Angular CLI vs. Custom Webpack Setup

When starting a new project with Angular you most likely will be faced with a choice whether to use Angular CLI or go with a custom Webpack setup (perhaps, using one of the available Webpack seeds available).

In this post I would like to examine pros and cons of those two approaches and share my experience with this choice.


If you are looking for a quick advice, then I would say go with Angular CLI until you discover a good reason to switch to custom Webpack config, at which point you can easily switch using Angular CLI’s eject button.

Angular CLI

In my opinion the biggest and most important “feature” of Angular CLI is that it makes your project future proof in regards to how your code is bundled/packaged for the web by abstracting away the underlying tools and configuration details.

Additionally, consider this quote from a comment by a member of the CLI team:

The major goal of the CLI was always to abstract away the underlying systems, and reduce the “framework fatigue” due to making (in the end inconsequential) decisions that require vast amount of knowledge of the ecosystem. If you’re an unexperienced developer that’s looking to start in Angular, this is the best tool so far…

I personally can relate to the problem of “framework fatigue”. The amount of stuff that one needs to know to start with a simplest project is staggering. Therefore, I do believe that Angular CLI should be your first choice when you start a new Angular project.

In addition, Angular CLI has some other features, like code scaffolding, but I find these to be somewhat less important when making the decision whether to use Angular CLI or not.

Having said that, let’s see why you might want to switch to custom Webpack setup or start with it from the beginning. In fact, this is exactly what we had to do in our project at

Custom Webpack Setup

The biggest advantage of Angular CLI is also its greatest weakness. One the one hand, it hides all the complexity of Webpack providing us with a simple declarative way to configure our application with .angular-cli.json. This approach works very well when you have a relatively small application with fairly standard bundling requirements. It lets you spend as little time as possible configuring your build tool chain and allows you focus on the features of your app instead.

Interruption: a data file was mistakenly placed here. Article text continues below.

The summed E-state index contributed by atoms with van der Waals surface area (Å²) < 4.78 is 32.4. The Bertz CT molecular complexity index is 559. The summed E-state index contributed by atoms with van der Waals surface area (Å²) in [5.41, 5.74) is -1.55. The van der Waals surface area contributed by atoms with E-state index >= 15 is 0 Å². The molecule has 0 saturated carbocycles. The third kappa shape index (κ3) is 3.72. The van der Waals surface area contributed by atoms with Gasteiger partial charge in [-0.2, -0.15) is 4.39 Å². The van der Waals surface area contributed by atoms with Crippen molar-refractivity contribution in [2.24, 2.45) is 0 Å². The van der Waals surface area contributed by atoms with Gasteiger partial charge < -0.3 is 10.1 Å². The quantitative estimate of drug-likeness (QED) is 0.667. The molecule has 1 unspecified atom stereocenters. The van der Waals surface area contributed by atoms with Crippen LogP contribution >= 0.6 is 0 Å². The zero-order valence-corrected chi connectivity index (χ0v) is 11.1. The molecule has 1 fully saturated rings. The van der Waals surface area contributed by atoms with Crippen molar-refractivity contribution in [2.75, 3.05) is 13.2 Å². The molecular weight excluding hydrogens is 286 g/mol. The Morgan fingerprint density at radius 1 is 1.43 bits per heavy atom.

On the other hand, with Angular CLI you also give up certain degree of control over the way your application is bundled. Angular CLI is a one-size-fits-all solution. It tries to satisfy the needs of a wide range of web applications, and sometimes, especially when the project is very large, this gives suboptimal results.

As soon as you need to go beyond standard configuration and need to meet unique needs of your application you will quickly hit the wall with Angular CLI. Here are a few examples from our experience at

  • Multiple apps. We have a large website/application with multiple distinct “areas” that need to share code. Angular CLI does support defining multiple applications in the apps section of .angular-cli.json, but all the CLI commands work only with one app at a time (e.g. ng build --app <app-name>, ng serve --app <app-name>, etc.). In our case, that didn't work very well and we needed to build/serve everything together.
  • Slow builds. Due to the sheer amount of code, the builds became very slow. We were able to significantly cut down the build times by introducing Webpack DLLs for third-party libraries and parallelizing Typescript compilation using HappyPack (see Faster Angular builds with HappyPack to learn more).
  • Server-side rendering (Angular Universal). Angular CLI supports Angular Universal already, but this support was added very recently, while we needed it long before. This goes to show that, even though the support for certain capability is eventually added to the CLI, it might come with significant delays.
  • ASP.NET Core JavaScriptServices. As with server-side rendering, the support for Angular CLI is being eventually added, but Webpack support has been there for a long time already.

These are examples of bigger things that we ran into. There are also numerous smaller, not so critical customizations that we needed to do in our project.

Side note: If you’re curious how exactly we tackled the above, check out ind-angular-starter.

That said, being able to fully customize your build tool chain comes with a price. Webpack is known for its steep learning curve and I can certainly attest to it. I’ve spent countless hours experimenting with different loaders and plugins, battling with weird errors, keeping up to date with a gazillion NPM packages, etc. This stuff is not easy and requires quite a lot of effort to make sure your Webpack build infrastructure is and stays optimal.


Angular CLI is, at very least, a great starting point. It lets you focus on the most important thing — logic of your app.

However, be aware of its inherent limitations — being an abstraction and simplification of the underlying build systems. As soon as you need to do something that is not very common, the chances are that you will need to switch to custom Webpack config.

Originally published at on October 8, 2017.

Programmer. Full stack, with a focus on UI. JavaScript/TypeScript, Angular, Node.js, .NET